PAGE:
Have you ever suffered an injury or illness that caused you to miss work? Not just for a sick day, but for a month or two—or even longer? If you have, how did you make up for the lost income after you ran out of sick leave (if you even had it)? If you haven’t, have you thought about what you will do when it does happen? Are you thinking it isn’t going to happen to you?
According to disabilitycanhappen.org, more than 25% of today’s 20-year-olds will become disabled before reaching retirement age. For the average, healthy 35-year-old, there is a better than 20% chance that he or she will become disabled for at least three months during their career and nearly a 40% chance that the disability will last for five years or more. So, what will you do when that happens? How will you pay your bills and keep food on the table?
That’s where disability insurance comes in. Disability insurance can help when you can’t work. Disability insurance will help to replace your income if you are disabled and unable to work—for any reason. While we often think of disability as being related to a work injury, the reality is that 75% of disabling injuries occur off the job.
There are two types of disability insurance–and you should consider protecting yourself with both of them.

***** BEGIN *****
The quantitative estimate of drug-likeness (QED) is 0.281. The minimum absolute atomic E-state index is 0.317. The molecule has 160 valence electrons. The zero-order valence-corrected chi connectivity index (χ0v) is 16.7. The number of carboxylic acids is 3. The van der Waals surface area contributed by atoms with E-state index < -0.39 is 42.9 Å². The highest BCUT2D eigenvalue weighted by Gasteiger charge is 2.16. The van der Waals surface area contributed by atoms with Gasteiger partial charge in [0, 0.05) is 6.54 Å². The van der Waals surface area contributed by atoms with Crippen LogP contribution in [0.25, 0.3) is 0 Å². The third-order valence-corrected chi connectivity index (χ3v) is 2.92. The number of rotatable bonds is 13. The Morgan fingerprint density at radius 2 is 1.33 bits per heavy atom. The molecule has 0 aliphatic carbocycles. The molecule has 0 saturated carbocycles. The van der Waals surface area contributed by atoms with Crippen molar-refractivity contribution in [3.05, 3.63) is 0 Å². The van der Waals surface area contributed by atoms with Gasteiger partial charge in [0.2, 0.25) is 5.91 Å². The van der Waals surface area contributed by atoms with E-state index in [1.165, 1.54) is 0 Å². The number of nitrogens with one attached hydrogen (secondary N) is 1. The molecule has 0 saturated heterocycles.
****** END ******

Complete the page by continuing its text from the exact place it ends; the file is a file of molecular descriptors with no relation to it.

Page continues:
Short-term disability insurance is for illnesses or injuries that require you to lose only a short amount of time from work. Coverage begins within one to 15 days of your disabling event and generally lasts up to 26 weeks. If you’re disabled longer than 26 weeks, then you’re going to want to have long-term disability insurance. It generally begins at about six months, and then, depending on your policy, may continue for two to ten years, though some policies will pay all the way through standard retirement age.
Why Is Disability Insurance So Important?
The risk of disability is greater than most employees realize. When you become disabled and lose time at work, your source of income is eliminated. Nearly one-third of employees will miss more than one month of pay due to injury or illness. In addition to lost income, you are most likely experiencing an increase in medical expenses due to your disabling injury or illness.
How Do I Get Disability Insurance?
Many employers offer the option of a disability insurance plan as part of the employee benefits package. Depending on your job, though, these plans may be more limited or may not offer you as much coverage as you want
What Is Supplemental Disability Insurance?
Traditional medical insurance doesn’t cover every expense related to an injury or illness. Bills and expenses can continue to add up, especially if you have to stop working for a period of time and lose your income.
Supplemental insurance is additional coverage that can help you pay deductibles or copayments and other increasing medical costs not covered by your employer-sponsored insurance plan.
If you decide that the coverage offered through your employer-sponsored group plan does not adequately fill your personal needs, Roper Insurance can help you review your current plans and assist you in determining what additional coverages you may need to fill in any gaps.
Don’t wait until injury or illness strikes and you find out your disability insurance isn’t enough. Now is the time to plan and protect your future.
For your free insurance review and to determine what type of disability insurance can help protect you and your family best, email Roper Insurance at [email protected] or call us today at 303-721-1145.